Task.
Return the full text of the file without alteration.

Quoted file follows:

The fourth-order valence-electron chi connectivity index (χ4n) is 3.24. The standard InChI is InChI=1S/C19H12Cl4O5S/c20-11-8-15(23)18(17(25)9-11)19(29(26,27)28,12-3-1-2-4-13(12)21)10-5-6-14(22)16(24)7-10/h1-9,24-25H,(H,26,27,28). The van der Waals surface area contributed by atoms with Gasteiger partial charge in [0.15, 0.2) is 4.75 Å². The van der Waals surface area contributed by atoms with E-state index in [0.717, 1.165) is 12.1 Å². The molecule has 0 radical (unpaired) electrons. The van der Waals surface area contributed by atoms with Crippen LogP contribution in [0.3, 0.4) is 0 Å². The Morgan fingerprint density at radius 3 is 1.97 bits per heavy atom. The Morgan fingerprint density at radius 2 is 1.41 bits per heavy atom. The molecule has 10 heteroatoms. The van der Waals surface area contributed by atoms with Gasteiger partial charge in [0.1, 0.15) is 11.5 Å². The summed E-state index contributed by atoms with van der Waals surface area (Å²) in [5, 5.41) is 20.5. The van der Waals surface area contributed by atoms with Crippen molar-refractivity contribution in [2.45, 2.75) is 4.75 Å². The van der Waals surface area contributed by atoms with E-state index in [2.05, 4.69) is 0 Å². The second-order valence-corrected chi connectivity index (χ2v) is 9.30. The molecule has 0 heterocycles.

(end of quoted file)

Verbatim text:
The fourth-order valence-electron chi connectivity index (χ4n) is 3.24. The standard InChI is InChI=1S/C19H12Cl4O5S/c20-11-8-15(23)18(17(25)9-11)19(29(26,27)28,12-3-1-2-4-13(12)21)10-5-6-14(22)16(24)7-10/h1-9,24-25H,(H,26,27,28). The van der Waals surface area contributed by atoms with Gasteiger partial charge in [0.15, 0.2) is 4.75 Å². The van der Waals surface area contributed by atoms with E-state index in [0.717, 1.165) is 12.1 Å². The molecule has 0 radical (unpaired) electrons. The van der Waals surface area contributed by atoms with Crippen LogP contribution in [0.3, 0.4) is 0 Å². The Morgan fingerprint density at radius 3 is 1.97 bits per heavy atom. The Morgan fingerprint density at radius 2 is 1.41 bits per heavy atom. The molecule has 10 heteroatoms. The van der Waals surface area contributed by atoms with Gasteiger partial charge in [0.1, 0.15) is 11.5 Å². The summed E-state index contributed by atoms with van der Waals surface area (Å²) in [5, 5.41) is 20.5. The van der Waals surface area contributed by atoms with Crippen molar-refractivity contribution in [2.45, 2.75) is 4.75 Å². The van der Waals surface area contributed by atoms with E-state index in [2.05, 4.69) is 0 Å². The second-order valence-corrected chi connectivity index (χ2v) is 9.30. The molecule has 0 heterocycles.